Endurance training results in a higher aerobic capacity. Aerobic capacity is a term used synonymously with VO2max (volume of maximal oxygen consumption). Technically, there should be a dot above the V to indicate that one is talking about a rate. The concept refers to the highest rate of oxygen transport and use by the body during maximal physical exertion. VO2max can be expressed in absolute terms as liters per minute (L/min), but is typically expressed relative to body weight so that comparisons among individuals can be made. Relative VO2max is therefore expressed as milliliters per kilogram per minute (mL/kg/min). One way to improve your VO2max is to simply become leaner.
The higher your VO2max, or aerobic capacity, the faster you’re able to move over long distances. This is because a higher VO2max means a higher stroke volume—that is, for each heartbeat your heart will pump a greater amount of oxygenated blood to your muscles. Some of the top male endurance athletes in the world have recorded VO2max scores over 80 or even 90. For example, Greg LeMond’s VO2max was 92.5. Steve Prefontaine’s was 84.4. Mountain runners Matt Carpenter and Kilian Jornet have measured 92.0 and 89.5, respectively, and track runners Jim Ryun and Steve Scott measured 81.0 and 80.1, respectively. Some top female endurance athletes have recorded scores over 70. For example, 1984 Olympic marathon champion Joan Benoit Samuelson had a VO2max of 78.6; marathoner Rosa Mota had one of 67.2. By comparison, anything above 55 for 20-29 year old men, above 52 for 30-39 year old men, above 50 for 40-49 year old men, above 49 for 50-59 year old men, or above 44 for men over 60 represent scores in the top 10 percentile of the male population, according to the norms provided by the American College of Sports Medicine. Likewise, anything above 49 for 20-29 year old women, above 45 for 30-39 year old women, above 42 for 40-49 year old women, above 37 for 50-59 year old women, or above 34 for women over 60 represent scores in the top 10 percentile of the female population.
Although an individual’s aerobic capacity is based to an extent on genetics, it is also highly malleable. Endurance training can substantially raise one’s VO2max. And per the reversibility principle, a lack of endurance training can lower one’s VO2max. And, as you can see from the norms mentioned above, it decreases with age. Moreover, being born with a high VO2max does not necessarily make a champion runner, cyclist, swimmer, triathlete or other type of endurance athlete. If that were the case, we might as well just all go to the lab to get our VO2max tested and turn in the results to race organizers. Obviously, there are many factors involved in being successful at endurance events, including mental skills, nutrition, and race tactics, just to name a few. Even when it comes to VO2max, two athletes that vary in their aerobic capacities may still possess equivalent effective aerobic capacities when taking into account economy of motion. In other words, Athlete A may achieve a 5K run time of 17 minutes with a VO2max of 62 and fair running economy while Athlete B may achieve that same 5K time with a VO2max of 58 and excellent running economy.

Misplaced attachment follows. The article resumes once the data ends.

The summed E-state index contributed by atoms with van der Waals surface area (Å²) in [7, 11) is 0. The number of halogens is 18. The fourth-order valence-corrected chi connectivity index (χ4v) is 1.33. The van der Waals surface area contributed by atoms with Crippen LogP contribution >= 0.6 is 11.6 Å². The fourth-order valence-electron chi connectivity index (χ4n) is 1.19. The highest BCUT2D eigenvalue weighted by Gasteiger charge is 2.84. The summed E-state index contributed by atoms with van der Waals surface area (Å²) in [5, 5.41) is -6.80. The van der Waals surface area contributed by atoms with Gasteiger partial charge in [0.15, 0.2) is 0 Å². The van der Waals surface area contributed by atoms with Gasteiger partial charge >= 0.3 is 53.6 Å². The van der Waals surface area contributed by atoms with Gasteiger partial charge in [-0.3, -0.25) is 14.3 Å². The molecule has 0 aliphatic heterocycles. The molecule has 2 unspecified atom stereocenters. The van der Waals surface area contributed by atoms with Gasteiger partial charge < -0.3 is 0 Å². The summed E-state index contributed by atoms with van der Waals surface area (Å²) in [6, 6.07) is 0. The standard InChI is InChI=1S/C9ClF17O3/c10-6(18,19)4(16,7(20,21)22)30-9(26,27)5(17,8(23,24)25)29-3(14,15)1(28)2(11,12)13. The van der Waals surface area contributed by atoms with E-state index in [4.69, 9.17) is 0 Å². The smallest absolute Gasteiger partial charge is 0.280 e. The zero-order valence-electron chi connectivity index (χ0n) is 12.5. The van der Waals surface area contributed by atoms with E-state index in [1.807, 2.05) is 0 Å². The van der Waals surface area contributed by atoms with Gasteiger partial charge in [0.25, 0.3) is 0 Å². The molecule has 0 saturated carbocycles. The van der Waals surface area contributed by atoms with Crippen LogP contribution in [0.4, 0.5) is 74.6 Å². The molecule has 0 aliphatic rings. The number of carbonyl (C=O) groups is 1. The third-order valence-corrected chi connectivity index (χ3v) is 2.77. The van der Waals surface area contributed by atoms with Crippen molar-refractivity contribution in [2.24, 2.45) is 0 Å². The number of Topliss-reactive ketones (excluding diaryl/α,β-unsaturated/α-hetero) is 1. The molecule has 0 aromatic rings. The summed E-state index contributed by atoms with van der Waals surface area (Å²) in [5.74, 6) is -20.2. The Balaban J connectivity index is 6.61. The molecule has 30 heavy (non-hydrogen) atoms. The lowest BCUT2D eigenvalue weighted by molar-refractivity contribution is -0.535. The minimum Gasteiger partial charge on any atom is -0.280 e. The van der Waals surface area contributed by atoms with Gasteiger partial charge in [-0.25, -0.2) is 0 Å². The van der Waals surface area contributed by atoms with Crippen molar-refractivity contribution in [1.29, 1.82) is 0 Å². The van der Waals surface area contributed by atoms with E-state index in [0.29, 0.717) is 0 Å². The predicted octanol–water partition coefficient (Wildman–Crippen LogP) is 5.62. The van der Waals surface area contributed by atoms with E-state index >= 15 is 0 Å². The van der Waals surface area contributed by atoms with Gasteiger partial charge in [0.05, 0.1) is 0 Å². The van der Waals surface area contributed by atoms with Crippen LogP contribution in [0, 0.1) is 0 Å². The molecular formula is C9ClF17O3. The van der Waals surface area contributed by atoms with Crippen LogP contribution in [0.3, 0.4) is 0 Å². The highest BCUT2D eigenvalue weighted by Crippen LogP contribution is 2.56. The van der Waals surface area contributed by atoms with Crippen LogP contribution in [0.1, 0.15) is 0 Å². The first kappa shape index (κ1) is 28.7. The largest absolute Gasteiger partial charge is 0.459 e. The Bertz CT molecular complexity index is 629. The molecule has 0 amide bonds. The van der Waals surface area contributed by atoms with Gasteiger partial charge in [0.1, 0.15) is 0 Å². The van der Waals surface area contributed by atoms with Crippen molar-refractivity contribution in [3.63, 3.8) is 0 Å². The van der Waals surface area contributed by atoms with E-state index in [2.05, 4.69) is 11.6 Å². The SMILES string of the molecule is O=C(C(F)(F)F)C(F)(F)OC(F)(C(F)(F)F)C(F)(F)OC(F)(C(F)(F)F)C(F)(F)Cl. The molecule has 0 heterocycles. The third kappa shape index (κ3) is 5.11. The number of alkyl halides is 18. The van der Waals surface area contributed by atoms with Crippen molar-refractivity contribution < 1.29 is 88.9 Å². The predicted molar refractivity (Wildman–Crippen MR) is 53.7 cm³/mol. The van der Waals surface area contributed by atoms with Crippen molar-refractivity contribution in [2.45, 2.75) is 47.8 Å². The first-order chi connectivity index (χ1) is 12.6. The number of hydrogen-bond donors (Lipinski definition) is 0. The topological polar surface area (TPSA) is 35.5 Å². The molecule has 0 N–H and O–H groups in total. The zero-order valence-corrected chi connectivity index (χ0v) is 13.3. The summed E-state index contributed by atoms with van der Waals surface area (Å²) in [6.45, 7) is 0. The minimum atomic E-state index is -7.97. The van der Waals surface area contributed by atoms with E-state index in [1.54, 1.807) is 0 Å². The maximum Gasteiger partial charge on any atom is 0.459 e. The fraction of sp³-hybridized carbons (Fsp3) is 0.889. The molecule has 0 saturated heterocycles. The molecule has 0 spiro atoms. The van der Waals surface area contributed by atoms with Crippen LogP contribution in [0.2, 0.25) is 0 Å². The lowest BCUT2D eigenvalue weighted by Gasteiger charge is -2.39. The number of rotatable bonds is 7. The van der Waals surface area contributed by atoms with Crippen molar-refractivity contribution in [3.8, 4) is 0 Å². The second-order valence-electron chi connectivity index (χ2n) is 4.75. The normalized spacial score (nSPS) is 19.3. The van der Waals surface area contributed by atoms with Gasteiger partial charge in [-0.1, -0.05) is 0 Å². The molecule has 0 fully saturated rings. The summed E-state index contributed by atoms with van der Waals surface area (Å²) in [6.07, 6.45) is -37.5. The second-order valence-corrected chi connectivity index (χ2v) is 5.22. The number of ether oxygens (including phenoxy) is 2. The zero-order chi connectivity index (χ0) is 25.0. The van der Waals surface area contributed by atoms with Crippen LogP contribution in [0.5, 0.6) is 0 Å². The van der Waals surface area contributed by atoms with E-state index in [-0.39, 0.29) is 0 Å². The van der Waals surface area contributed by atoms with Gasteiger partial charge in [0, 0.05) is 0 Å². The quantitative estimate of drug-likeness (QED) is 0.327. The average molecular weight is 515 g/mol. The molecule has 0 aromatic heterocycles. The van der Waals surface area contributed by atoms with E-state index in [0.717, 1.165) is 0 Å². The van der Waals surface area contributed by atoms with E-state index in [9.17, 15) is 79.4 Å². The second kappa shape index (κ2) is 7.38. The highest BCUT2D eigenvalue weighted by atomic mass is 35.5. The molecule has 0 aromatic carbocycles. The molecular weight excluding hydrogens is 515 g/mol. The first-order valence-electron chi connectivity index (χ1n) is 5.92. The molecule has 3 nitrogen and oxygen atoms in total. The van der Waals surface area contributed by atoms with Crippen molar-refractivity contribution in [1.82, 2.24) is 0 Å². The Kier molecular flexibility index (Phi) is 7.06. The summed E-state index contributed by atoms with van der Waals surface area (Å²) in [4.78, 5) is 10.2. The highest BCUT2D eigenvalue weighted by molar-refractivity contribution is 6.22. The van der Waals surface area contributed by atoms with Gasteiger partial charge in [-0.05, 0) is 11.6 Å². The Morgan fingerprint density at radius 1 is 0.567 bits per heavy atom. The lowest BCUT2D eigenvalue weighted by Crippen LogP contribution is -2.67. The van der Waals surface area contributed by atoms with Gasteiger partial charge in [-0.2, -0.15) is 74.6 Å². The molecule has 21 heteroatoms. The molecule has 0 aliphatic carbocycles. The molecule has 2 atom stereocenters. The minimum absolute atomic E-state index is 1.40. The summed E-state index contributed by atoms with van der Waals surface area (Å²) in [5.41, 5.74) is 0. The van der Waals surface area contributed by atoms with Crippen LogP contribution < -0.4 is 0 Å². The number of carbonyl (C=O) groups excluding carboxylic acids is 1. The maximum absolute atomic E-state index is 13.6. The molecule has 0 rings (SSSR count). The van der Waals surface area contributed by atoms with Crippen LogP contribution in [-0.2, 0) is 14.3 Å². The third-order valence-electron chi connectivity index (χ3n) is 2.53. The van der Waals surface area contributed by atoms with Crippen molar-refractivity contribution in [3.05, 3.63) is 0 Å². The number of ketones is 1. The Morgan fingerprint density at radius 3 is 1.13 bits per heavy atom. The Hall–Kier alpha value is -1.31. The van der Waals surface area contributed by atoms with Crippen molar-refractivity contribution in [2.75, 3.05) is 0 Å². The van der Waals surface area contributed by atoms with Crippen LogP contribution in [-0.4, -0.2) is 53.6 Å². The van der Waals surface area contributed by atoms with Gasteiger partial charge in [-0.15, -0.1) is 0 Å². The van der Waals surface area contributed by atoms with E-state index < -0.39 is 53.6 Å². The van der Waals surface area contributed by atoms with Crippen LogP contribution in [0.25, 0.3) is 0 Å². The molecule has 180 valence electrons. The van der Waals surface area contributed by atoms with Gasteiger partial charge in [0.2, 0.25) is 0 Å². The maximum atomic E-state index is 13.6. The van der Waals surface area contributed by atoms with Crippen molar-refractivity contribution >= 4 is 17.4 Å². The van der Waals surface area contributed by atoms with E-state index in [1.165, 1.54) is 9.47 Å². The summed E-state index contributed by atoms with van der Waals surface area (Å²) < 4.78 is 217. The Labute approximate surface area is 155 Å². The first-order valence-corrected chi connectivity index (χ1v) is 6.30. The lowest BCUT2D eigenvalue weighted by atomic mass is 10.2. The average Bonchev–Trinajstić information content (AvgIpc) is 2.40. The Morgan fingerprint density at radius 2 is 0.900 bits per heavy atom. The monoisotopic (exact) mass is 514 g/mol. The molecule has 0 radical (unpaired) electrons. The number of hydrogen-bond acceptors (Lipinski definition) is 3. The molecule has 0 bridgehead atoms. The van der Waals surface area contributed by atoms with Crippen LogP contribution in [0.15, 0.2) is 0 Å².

The bottom line is that laboratory recorded numbers are only a starting point. The key is knowing how to use those numbers to effectively train because endurance training will lead to better performance through many central and peripheral physiological adaptations, including an increased VO2max, increased stroke volume (i.e. amount of blood pumped with each heartbeat), increased capillary density in skeletal muscle, improved blood lipid profile, and increased lean body mass.
TRAINING GUIDE CONTENTS
– Train with a Purpose
– The ABCs of Systematic Training
– The R&R of Training
– Begin with the End in Mind
2. Exercise Science Concepts
– Overreaching and Overtraining
– Energy Systems
– Aerobic Capacity
– Lactate Threshold
– Aerobic Threshold
– Muscle Fiber Types
3. Monitor Your Training Intensity
– What is Training Intensity?
– Key Indicators of Intensity
– Using Training Zones
– Training by Feel, or Perceived Exertion
– Training with Pace
– Training with Heart Rate
– Running with Power
4. Create Your Training Plan
– Prioritizing Your Events
– Overview of the Training Phases
– Choosing Your Periodization Schedule
– Filling in the Details of the Overall Plan
5. Create Your Weekly Workouts
– Creating Weekly Schedules
– Establishing and Developing Your Base
– Building Upon Your Base
– Peaking for Your Target Event
– Race Week and Race Day Warmup
6. Functional Strength
7. Recovery and Nutrition
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